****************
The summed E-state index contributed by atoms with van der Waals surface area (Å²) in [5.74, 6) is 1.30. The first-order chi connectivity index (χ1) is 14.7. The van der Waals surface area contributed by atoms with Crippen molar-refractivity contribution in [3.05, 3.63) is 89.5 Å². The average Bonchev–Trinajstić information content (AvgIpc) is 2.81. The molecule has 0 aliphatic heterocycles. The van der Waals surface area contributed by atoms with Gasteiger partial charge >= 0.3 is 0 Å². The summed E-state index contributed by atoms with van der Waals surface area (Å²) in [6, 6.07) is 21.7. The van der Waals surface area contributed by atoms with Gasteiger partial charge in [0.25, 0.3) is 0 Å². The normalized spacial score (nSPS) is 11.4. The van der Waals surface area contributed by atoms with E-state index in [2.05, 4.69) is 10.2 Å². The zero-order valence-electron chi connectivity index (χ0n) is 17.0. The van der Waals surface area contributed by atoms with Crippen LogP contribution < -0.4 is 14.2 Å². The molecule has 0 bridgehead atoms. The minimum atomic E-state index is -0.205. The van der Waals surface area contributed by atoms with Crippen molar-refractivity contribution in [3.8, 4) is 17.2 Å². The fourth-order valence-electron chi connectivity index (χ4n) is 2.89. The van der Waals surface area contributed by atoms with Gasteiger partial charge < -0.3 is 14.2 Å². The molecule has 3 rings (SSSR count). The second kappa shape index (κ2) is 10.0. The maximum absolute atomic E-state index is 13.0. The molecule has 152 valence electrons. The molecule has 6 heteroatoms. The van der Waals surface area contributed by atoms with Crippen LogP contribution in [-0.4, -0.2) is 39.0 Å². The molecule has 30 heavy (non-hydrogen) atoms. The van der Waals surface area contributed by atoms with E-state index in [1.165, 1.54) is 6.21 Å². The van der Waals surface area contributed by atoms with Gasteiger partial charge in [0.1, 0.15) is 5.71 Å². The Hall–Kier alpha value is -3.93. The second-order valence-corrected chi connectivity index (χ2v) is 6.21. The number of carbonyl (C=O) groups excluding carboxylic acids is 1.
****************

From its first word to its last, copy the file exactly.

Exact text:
The summed E-state index contributed by atoms with van der Waals surface area (Å²) in [5.74, 6) is 1.30. The first-order chi connectivity index (χ1) is 14.7. The van der Waals surface area contributed by atoms with Crippen molar-refractivity contribution in [3.05, 3.63) is 89.5 Å². The average Bonchev–Trinajstić information content (AvgIpc) is 2.81. The molecule has 0 aliphatic heterocycles. The van der Waals surface area contributed by atoms with Gasteiger partial charge >= 0.3 is 0 Å². The summed E-state index contributed by atoms with van der Waals surface area (Å²) in [6, 6.07) is 21.7. The van der Waals surface area contributed by atoms with Gasteiger partial charge in [0.25, 0.3) is 0 Å². The normalized spacial score (nSPS) is 11.4. The van der Waals surface area contributed by atoms with E-state index in [2.05, 4.69) is 10.2 Å². The zero-order valence-electron chi connectivity index (χ0n) is 17.0. The van der Waals surface area contributed by atoms with Crippen LogP contribution < -0.4 is 14.2 Å². The molecule has 0 bridgehead atoms. The minimum atomic E-state index is -0.205. The van der Waals surface area contributed by atoms with Crippen molar-refractivity contribution in [3.8, 4) is 17.2 Å². The fourth-order valence-electron chi connectivity index (χ4n) is 2.89. The van der Waals surface area contributed by atoms with Gasteiger partial charge < -0.3 is 14.2 Å². The molecule has 3 rings (SSSR count). The second kappa shape index (κ2) is 10.0. The maximum absolute atomic E-state index is 13.0. The molecule has 152 valence electrons. The molecule has 6 heteroatoms. The van der Waals surface area contributed by atoms with Crippen LogP contribution in [-0.4, -0.2) is 39.0 Å². The molecule has 30 heavy (non-hydrogen) atoms. The van der Waals surface area contributed by atoms with E-state index in [1.165, 1.54) is 6.21 Å². The van der Waals surface area contributed by atoms with Gasteiger partial charge in [0.1, 0.15) is 5.71 Å². The Hall–Kier alpha value is -3.93. The second-order valence-corrected chi connectivity index (χ2v) is 6.21. The number of carbonyl (C=O) groups excluding carboxylic acids is 1.